Dataset from the results of an experiment to determine how three controllable factors, flight altitude, camera angle, and time of day, affect human identification and counts of animals from drone images to inform best practices to survey animal communities with drones. We used a drone (unoccupied aircraft system, or UAS) to survey known numbers of eight animal decoy species, representing a range of body sizes and colors, at four GSD (ground sampling distance) values (0.35, 0.70, 1.06, 1.41 cm/pixel) representing equivalent flight altitudes (15.2, 30.5, 45.7, 61.0 m) at two camera angles (45° and 90°) and across a range of times of day (morning to late afternoon). Expert human observers identified and counted animals in drone images to determine how the three controllable factors affected accuracy and precision. Observer precision was high and unaffected by tested factors. However, results for observer accuracy revealed an interaction among all three controllable factors. Increasing flight altitude resulted in decreased accuracy in animal counts overall; however, accuracy was best at midday compared to morning and afternoon hours, when decoy and structure shadows were present or more pronounced. Surprisingly, the 45° camera enhanced accuracy compared to 90°, but only when animals were most difficult to identify and count, such as at higher flight altitudes or during the early morning and late afternoon. We provide recommendations based on our results to design future surveys to improve human accuracy in identifying and counting animals from drone images for monitoring animal populations and communities.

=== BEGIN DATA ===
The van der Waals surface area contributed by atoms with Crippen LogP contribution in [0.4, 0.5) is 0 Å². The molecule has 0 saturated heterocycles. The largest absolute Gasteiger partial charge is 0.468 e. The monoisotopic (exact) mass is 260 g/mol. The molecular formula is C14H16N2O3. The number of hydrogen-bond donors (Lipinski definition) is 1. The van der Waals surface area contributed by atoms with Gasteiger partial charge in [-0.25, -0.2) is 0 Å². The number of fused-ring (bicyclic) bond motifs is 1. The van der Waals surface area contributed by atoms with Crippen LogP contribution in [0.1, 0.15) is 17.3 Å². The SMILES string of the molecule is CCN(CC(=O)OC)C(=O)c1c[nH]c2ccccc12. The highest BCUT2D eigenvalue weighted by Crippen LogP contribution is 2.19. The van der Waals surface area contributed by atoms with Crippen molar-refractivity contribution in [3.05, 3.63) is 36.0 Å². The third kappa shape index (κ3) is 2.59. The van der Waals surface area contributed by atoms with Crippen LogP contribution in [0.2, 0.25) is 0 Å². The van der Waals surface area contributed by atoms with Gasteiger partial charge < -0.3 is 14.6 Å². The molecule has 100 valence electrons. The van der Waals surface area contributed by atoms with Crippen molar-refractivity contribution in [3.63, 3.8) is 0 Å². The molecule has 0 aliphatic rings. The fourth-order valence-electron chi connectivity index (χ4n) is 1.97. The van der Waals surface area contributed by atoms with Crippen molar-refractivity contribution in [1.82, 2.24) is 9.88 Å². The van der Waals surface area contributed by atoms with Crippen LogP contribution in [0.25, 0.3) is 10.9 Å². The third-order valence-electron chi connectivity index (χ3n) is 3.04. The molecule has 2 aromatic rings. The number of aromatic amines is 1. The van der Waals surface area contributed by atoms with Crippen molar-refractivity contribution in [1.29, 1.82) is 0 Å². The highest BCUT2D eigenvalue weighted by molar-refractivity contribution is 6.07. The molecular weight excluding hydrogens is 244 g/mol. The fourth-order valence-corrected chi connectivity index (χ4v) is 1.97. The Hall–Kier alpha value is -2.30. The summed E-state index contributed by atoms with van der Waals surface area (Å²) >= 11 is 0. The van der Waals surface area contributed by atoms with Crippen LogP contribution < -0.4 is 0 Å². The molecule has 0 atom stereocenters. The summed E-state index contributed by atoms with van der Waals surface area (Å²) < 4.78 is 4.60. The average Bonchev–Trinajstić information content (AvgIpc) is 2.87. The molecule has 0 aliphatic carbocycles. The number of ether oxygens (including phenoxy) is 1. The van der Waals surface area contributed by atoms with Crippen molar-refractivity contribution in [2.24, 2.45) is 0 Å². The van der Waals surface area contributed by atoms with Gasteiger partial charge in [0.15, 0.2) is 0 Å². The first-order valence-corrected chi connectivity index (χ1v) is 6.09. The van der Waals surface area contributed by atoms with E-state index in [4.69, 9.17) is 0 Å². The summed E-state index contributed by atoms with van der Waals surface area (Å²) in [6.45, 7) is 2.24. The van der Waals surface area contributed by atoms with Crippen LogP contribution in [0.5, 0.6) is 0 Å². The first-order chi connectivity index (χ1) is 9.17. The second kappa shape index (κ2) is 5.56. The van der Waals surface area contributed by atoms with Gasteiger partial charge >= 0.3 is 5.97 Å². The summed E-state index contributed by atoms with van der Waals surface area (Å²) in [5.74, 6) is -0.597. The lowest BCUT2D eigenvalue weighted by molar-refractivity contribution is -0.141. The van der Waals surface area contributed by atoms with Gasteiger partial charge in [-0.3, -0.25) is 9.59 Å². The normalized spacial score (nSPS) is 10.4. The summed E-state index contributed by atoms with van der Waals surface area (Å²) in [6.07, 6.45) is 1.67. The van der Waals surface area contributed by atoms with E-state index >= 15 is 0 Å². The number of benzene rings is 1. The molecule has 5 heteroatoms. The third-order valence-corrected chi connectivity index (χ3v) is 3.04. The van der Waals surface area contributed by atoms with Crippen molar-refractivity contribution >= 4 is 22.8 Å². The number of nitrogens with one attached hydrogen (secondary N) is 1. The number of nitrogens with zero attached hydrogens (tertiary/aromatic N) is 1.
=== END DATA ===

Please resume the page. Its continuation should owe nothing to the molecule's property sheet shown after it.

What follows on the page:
College of Forest Resources
Department of Wildlife, Fisheries and Aquaculture
animal community, AGL, animal survey, best practices, camera angle, count bias, flight altitude, RPAS, shadows, UAS, UAV
Ecology and Evolutionary Biology
Jones, Landon R.; Elmore, Jared A.; Krishnan, B. S.; Samiappan, Sathishkumar; Evans, Kristine O.; Pfeiffer, Morgan B.; Blackwell, Bradley F.; and Iglay, Raymond B., "Dataset for Controllable factors affecting accuracy and precision of human identification of animals from drone imagery" (2023). College of Forest Resources Publications and Scholarship. 24.